assessment detailing plans to repair, raise, and realign the
Friant-Kern Canal, which it began building in 1949.
California is by far the United States’ most populous state, as
well as its largest agricultural producer. Increasingly, it is
also one of the country’s most parched places. But Edgar Terry,
a fourth-generation farmer in Ventura County, just outside Los
Angeles, thinks he has a key to reversing worsening water
stress: establishing tradeable rights to shares of
fast-depleting groundwater aquifers.
For three years, residents of the unincorporated San Bernardino
County desert town have used twice-a-month shipments of bottled
water because local wells were no longer meeting state
standards for drinking water. … That changed in September,
when work finished on a new pipeline that pulls clean water
from a well 4 miles away in Yucca Valley.
Back in 2016, California Water Service Co. took two of its
groundwater wells in Chico out of service after tests showed
they were contaminated with toxic flourinated chemicals known
as PFAS—or per- and polyfluoralkyl substances—that have been
linked to cancer and other adverse health effects. The move was
By practicing careful and sustainable water management
practices, the tribe has cultivated wild plants, including
taboose, nahavita, as well as fruit trees and other vegetables.
… However, starting in the mid-1800s with the arrival of
European settlers making a claim to water rights in the Owens
Valley, this once-lush area was transformed dramatically into a
virtual desert in just decades.
It wasn’t easy for water officials tasked with hammering out a
plan to manage the Santa Clarita Valley’s groundwater to find
seven people to serve as the agency’s advisory group, but on
Monday, they approved a list of double the number they sought.
At the November meeting of the California Water Commission,
Taryn Ravazzini, DWR Deputy Director for Statewide Groundwater
Management, updated the Commission on DWR’s recent activities
and milestones related to SGMA.
It will be two years in December that the city of Chino Hills
shut down its wells because of a new contamination level set by
the state for the chemical 1,2,3-TCP (TCP) and it could take
another three years before a filtration system can be built to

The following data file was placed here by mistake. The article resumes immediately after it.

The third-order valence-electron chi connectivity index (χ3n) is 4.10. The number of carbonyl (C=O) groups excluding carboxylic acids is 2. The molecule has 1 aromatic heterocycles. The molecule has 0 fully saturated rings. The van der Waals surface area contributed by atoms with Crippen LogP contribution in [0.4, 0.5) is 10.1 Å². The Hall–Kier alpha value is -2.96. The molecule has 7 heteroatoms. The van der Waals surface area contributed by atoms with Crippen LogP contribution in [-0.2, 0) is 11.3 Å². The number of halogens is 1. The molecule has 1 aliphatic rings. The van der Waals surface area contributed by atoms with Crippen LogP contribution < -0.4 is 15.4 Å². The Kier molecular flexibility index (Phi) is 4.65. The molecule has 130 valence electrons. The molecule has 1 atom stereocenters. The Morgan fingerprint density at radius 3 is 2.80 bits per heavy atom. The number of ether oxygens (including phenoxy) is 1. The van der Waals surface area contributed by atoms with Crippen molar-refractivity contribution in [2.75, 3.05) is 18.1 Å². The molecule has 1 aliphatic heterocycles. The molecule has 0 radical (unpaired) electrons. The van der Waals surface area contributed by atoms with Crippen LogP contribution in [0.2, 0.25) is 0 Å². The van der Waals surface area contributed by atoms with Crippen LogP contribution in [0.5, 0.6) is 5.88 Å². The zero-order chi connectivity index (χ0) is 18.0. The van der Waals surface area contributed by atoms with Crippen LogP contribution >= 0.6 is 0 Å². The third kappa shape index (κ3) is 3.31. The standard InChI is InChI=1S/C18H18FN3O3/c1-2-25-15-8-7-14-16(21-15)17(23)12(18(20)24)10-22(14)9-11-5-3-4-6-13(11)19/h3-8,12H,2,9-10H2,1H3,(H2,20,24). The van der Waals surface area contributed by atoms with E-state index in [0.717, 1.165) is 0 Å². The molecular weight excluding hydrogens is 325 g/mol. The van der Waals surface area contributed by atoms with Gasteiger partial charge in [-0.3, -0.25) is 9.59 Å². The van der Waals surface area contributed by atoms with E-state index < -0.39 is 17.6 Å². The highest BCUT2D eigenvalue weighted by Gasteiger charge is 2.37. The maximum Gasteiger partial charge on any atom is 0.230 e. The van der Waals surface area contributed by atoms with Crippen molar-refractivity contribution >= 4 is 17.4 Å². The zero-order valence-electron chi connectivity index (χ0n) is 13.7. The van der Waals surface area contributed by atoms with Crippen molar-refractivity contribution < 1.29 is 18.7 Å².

treat the chemical and put the wells back in service, according
to public works officials.
The complaint filed in court on Nov. 19 asks the court to
“impose a ‘physical solution’ amongst nine groundwater users in
the Indian Wells Valley Groundwater Basin (“Basin”) to preserve
and protect the Basin’s water supply, the investment-backed
expectations of agriculture, and the economy that is dependent
upon that supply.”
A district that recharges renewable water supplies to allow new
housing development brings in about $13.4 billion a year in
economic benefits, says a study written for a homebuilders’
group. … The report goes against the grain of
recommendations made over the years by academics,
environmentalists and others to limit enrollment of new
subdivisions in the district, saying that could cause a major
economic setback for the state.
City officials gathered Thursday afternoon in Lemoore to break
ground on construction of a new groundwater treatment plant
project. … The City obtains all of its drinking water from
local groundwater resources that are challenged by
naturally-occurring water quality issues. These issues include
elevated levels of arsenic, iron, ammonia, total organic carbon
The study demonstrated the following: big legislative reforms
in water management in these three areas have always come about
as a consequence of important droughts. … One of the main
differences lies in how water ownership is managed and how the
market is regulated in this field.
California has told Napa County to form a local groundwater
agency to ensure the underground reservoir that nurtures
world-famous wine country is being kept in good shape. The
county submitted more than 1,000 pages of documents to try to
avoid that outcome.